Cumberland officials propose to locate the town’s sand and salt shed to a space already planned for its compost and brush pad operations. The facilities would sit on town-owned land next to the Town Forest, about 2,000 feet back from Tuttle Road.

CUMBERLAND — Two months after the Town Council voted to move the town’s sand and salt sheds to a single building off Middle Road, the town has now has decided to move those operations to a town-owned parcel next to the Town Forest.

The structure would be tucked between the Town Forest and the town’s compost and brush pads, which the council voted in June to move to a vacant parcel off Tuttle Road. The sand/salt and compost and brush operations are all at the Public Works garage on Drowne Road, and have elicited complaints from residents of neighboring Village Green development.

A meeting of abutters to the 34-acre town property was scheduled at Town Hall at 6 p.m. Wednesday, Aug. 14. A community meeting on the new proposed location of the sand and salt structure, which includes a site walk at the location, will be held Aug 21 at the same place and time.

The Town Council is expected to vote Aug. 26 on whether to move the facility there, rather than to the previously approved 1.5-acre site to the rear of Storey Brothers, about 1,000 feet back from 215 Middle Road. The town was to acquire the land in a swap for an 8-acre gravel pit on Goose Pond Road.

Assistant Town Manager Chris Bolduc recently suggested placing all the operations at the same location, taking up fewer than 4 acres of the total 34, Town Manager Bill Shane said in an interview Aug. 9.

“To keep the operations on two sites, instead of three, was attractive,” Shane said, referring to both the town parcel and Public Works garage, where some operations will remain. “But also the distance and proximity to the center of town.”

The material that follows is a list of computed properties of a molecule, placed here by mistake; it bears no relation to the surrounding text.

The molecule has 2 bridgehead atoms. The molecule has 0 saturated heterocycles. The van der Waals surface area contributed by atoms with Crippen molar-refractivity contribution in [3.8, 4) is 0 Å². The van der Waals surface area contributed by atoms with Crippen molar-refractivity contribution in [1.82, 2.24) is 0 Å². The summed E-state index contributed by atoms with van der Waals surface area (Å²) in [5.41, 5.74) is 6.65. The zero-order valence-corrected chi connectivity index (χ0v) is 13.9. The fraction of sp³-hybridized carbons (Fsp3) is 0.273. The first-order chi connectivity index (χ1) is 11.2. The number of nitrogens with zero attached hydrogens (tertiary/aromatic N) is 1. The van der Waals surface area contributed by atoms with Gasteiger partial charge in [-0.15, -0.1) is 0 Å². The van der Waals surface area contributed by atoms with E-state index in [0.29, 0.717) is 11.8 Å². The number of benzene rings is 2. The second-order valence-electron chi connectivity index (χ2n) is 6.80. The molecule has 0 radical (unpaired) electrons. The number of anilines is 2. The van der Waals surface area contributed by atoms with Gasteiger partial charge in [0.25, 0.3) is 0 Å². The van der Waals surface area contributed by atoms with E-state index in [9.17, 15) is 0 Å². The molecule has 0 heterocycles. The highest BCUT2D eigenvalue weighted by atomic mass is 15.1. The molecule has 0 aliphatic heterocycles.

Assuming the council approves on Aug. 26, the town could bring the Planning Board its application to place the sand, salt, compost and brush operations at the now-vacant town parcel next month, Shane said.

Meanwhile, the town and Storey Brothers are working on a revised agreement. The town would acquire no land from Storey Brothers, but the company would still buy the gravel pit, at a cost of about $525,000, the manager explained.

In this version of the plan, the town operations would sit back about 2,000 feet from Tuttle Road, instead of the original 1,500. The closest abutter would now be about 1,300 feet away, as opposed to the 500-foot distance in the previous plan. A landscaped berm would be created between the town uses and the few Tuttle Road homes that sit next to the town property.

A 10-acre piece of the town-owned property, formerly owned by the Northeastern Lumber Manufacturers Association and the original planned site for the operations, would remain vacant as the result of the new proposal, and consequently available for some manner of development in the future.

The project will be funded as part of a bond of up to $7 million the council approved last month. About $500,000 of the bond would go toward building the new sand and salt shed, while another $275,000 would fund the new compost pad, as well as $75,000 for a landscaped berm. Proceeds totaling $225,000, expected from the sale of land on Greely Road to Jeff Storey, would help offset those expenses, along with the $525,000 from Storey Brothers.

Construction of a road into the site from Tuttle Road could cost about $250,000, which would come from the town’s tax increment financing funds.

Operating costs for the shed would be reduced in the new plan, due to the closer proximity to the center of town compared with Middle Road, Shane said.

The new operations could be up and running by next summer.

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